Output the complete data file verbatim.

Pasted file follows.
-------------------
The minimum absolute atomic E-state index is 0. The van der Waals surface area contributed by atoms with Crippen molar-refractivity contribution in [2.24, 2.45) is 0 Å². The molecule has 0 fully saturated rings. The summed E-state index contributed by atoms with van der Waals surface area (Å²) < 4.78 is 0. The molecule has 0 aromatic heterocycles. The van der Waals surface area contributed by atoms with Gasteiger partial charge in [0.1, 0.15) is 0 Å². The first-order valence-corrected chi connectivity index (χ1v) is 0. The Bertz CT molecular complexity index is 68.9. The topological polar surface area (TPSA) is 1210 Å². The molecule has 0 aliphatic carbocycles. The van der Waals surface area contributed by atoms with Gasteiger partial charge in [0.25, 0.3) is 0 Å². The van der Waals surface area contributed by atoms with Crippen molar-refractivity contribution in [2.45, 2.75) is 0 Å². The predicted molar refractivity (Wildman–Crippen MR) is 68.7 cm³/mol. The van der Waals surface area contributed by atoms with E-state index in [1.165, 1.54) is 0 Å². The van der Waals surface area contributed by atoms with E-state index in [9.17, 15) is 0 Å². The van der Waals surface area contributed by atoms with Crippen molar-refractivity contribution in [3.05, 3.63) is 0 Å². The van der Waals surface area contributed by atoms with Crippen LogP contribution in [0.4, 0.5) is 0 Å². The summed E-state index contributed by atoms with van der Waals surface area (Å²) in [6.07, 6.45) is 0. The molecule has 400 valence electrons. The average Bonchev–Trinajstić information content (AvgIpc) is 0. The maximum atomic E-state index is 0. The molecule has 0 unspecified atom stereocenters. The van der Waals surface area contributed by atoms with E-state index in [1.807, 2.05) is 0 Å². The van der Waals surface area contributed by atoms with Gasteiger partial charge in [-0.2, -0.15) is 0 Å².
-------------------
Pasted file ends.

The minimum absolute atomic E-state index is 0. The van der Waals surface area contributed by atoms with Crippen molar-refractivity contribution in [2.24, 2.45) is 0 Å². The molecule has 0 fully saturated rings. The summed E-state index contributed by atoms with van der Waals surface area (Å²) < 4.78 is 0. The molecule has 0 aromatic heterocycles. The van der Waals surface area contributed by atoms with Gasteiger partial charge in [0.1, 0.15) is 0 Å². The first-order valence-corrected chi connectivity index (χ1v) is 0. The Bertz CT molecular complexity index is 68.9. The topological polar surface area (TPSA) is 1210 Å². The molecule has 0 aliphatic carbocycles. The van der Waals surface area contributed by atoms with Gasteiger partial charge in [0.25, 0.3) is 0 Å². The van der Waals surface area contributed by atoms with Crippen molar-refractivity contribution in [2.45, 2.75) is 0 Å². The predicted molar refractivity (Wildman–Crippen MR) is 68.7 cm³/mol. The van der Waals surface area contributed by atoms with E-state index in [1.165, 1.54) is 0 Å². The van der Waals surface area contributed by atoms with E-state index in [9.17, 15) is 0 Å². The van der Waals surface area contributed by atoms with Crippen molar-refractivity contribution in [3.05, 3.63) is 0 Å². The van der Waals surface area contributed by atoms with Crippen LogP contribution in [0.4, 0.5) is 0 Å². The summed E-state index contributed by atoms with van der Waals surface area (Å²) in [6.07, 6.45) is 0. The molecule has 400 valence electrons. The average Bonchev–Trinajstić information content (AvgIpc) is 0. The maximum atomic E-state index is 0. The molecule has 0 unspecified atom stereocenters. The van der Waals surface area contributed by atoms with E-state index in [1.807, 2.05) is 0 Å². The van der Waals surface area contributed by atoms with Gasteiger partial charge in [-0.2, -0.15) is 0 Å².